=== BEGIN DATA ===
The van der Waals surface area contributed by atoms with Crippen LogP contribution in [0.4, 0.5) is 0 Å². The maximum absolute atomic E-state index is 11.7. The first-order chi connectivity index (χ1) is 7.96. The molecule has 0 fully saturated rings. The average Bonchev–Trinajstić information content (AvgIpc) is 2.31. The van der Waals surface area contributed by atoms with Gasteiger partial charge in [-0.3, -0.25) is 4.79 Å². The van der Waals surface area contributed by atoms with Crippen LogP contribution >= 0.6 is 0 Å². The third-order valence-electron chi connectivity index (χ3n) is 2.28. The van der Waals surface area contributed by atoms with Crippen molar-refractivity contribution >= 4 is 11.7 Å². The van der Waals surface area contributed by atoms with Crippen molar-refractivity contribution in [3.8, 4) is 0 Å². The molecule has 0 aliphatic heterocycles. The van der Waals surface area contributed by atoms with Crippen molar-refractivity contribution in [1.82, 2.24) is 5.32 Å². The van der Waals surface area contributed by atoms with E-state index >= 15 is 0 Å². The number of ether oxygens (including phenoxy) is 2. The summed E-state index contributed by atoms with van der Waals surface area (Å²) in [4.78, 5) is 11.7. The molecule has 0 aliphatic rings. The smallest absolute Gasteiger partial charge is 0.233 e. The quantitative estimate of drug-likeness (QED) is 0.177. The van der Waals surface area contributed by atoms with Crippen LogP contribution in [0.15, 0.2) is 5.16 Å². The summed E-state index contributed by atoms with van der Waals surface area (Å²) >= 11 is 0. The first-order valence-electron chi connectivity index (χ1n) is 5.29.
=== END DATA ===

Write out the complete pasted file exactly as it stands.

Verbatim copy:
The van der Waals surface area contributed by atoms with Crippen LogP contribution in [0.4, 0.5) is 0 Å². The maximum absolute atomic E-state index is 11.7. The first-order chi connectivity index (χ1) is 7.96. The molecule has 0 fully saturated rings. The average Bonchev–Trinajstić information content (AvgIpc) is 2.31. The van der Waals surface area contributed by atoms with Gasteiger partial charge in [-0.3, -0.25) is 4.79 Å². The van der Waals surface area contributed by atoms with Crippen LogP contribution >= 0.6 is 0 Å². The third-order valence-electron chi connectivity index (χ3n) is 2.28. The van der Waals surface area contributed by atoms with Crippen molar-refractivity contribution >= 4 is 11.7 Å². The van der Waals surface area contributed by atoms with Crippen molar-refractivity contribution in [3.8, 4) is 0 Å². The molecule has 0 aliphatic heterocycles. The van der Waals surface area contributed by atoms with Crippen molar-refractivity contribution in [1.82, 2.24) is 5.32 Å². The van der Waals surface area contributed by atoms with E-state index >= 15 is 0 Å². The number of ether oxygens (including phenoxy) is 2. The summed E-state index contributed by atoms with van der Waals surface area (Å²) in [4.78, 5) is 11.7. The molecule has 0 aliphatic rings. The smallest absolute Gasteiger partial charge is 0.233 e. The quantitative estimate of drug-likeness (QED) is 0.177. The van der Waals surface area contributed by atoms with Crippen LogP contribution in [0.15, 0.2) is 5.16 Å². The summed E-state index contributed by atoms with van der Waals surface area (Å²) >= 11 is 0. The first-order valence-electron chi connectivity index (χ1n) is 5.29.